Court: California Supreme Court
Date Filed: May 30, 2019
Update: On May 28, 2020, the California Supreme Court ruled in favor of the National Lawyers Guild, holding that the California Public Records Act does not permit the city of Hayward to require the NLG to pay for the cost of redacting police bodycam videos requested under the Act.
Background: The National Lawyers Guild submitted a California Public Records Act request for electronic records from the city of Hayward related to certain protests of police shootings in 2014. Hayward identified police bodycam footage in response to the request, but the city refused to turn over the records until the NLG paid a fee of more than $3,000. Hayward said that the fee was to cover the cost of redacting the video.
The NLG sued, arguing that the CPRA does not permit Hayward to charge requesters fees for the time it takes to redact bodycam footage. The trial court ruled that Hayward was not permitted to charge fees, but the California Court of Appeal reversed and upheld the fee. The National Lawyers Guild then appealed to the California Supreme Court.
Our Position: The California Supreme Court should reverse the Court of Appeal’s decision and hold that the CPRA does not permit public agencies to charge requesters costs for redacting electronic or non-electronic public records.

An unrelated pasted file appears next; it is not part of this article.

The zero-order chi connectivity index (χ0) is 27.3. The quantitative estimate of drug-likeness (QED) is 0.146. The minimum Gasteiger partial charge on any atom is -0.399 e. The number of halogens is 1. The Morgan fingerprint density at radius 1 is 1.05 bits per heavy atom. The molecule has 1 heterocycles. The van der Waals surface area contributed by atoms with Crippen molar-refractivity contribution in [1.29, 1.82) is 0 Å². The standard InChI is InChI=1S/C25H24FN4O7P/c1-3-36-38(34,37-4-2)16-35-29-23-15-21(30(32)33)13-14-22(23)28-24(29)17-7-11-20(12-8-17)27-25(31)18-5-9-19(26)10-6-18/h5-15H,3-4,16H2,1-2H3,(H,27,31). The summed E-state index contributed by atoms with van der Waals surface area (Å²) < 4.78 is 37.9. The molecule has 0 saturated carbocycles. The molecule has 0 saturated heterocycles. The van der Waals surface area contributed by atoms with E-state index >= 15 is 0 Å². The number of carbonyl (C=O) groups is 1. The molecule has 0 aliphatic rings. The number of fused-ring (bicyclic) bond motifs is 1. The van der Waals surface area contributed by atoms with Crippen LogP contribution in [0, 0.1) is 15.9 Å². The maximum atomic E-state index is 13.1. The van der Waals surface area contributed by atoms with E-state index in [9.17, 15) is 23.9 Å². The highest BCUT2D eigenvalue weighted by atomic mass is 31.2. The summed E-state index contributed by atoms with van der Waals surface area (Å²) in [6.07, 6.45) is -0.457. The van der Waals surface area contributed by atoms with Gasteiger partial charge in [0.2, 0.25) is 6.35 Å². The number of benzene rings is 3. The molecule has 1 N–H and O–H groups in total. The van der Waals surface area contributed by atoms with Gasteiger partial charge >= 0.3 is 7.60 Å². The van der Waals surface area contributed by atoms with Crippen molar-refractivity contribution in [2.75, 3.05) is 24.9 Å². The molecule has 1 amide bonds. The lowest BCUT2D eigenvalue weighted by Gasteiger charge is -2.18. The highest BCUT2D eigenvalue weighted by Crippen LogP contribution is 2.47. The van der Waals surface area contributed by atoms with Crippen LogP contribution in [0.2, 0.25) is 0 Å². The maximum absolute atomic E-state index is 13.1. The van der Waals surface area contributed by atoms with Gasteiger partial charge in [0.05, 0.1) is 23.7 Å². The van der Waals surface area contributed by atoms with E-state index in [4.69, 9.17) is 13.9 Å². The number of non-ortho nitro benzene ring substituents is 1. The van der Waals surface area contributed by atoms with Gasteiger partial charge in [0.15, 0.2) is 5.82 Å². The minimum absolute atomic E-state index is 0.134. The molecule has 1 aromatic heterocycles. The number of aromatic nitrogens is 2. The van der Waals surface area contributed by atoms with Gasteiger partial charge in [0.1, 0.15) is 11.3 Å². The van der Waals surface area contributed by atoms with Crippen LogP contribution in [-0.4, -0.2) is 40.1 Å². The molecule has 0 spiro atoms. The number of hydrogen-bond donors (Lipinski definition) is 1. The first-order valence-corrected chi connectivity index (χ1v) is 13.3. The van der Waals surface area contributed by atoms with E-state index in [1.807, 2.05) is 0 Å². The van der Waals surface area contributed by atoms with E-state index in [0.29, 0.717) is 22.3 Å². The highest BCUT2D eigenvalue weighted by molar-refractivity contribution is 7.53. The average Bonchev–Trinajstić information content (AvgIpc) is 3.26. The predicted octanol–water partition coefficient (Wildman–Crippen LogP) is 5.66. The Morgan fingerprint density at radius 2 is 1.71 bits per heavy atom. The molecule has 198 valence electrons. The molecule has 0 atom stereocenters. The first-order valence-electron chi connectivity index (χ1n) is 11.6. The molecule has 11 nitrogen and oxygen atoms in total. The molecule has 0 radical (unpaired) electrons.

- The Court of Appeal erred in failing to consider the California Constitution’s mandate that the CPRA be broadly construed in favor of access.
- Increasing numbers of public records are created and stored electronically, and the ability to charge fees for the cost of redacting them will curtail public access.
- If upheld, the Court of Appeal’s decision will particularly hinder public access to police bodycam videos.
- Requiring CPRA requesters to pay the costs of redacting electronic records will mean fewer records are available to the public.
Quote: “Allowing agencies to create insurmountable fee barriers to public records strips the public of any opportunity to meaningfully participate in a democratic system of government, which the California Constitution and CPRA were designed to protect.”
Related: In 2017, the Reporters Committee and seven media organizations filed an amicus brief before a California Court of Appeal in this case. The following year, the Reporters Committee and eight media organizations filed a letter urging the California Supreme Court to review the appeals court’s decision to allow the city to charge $3,000 for redacting the bodycam footage.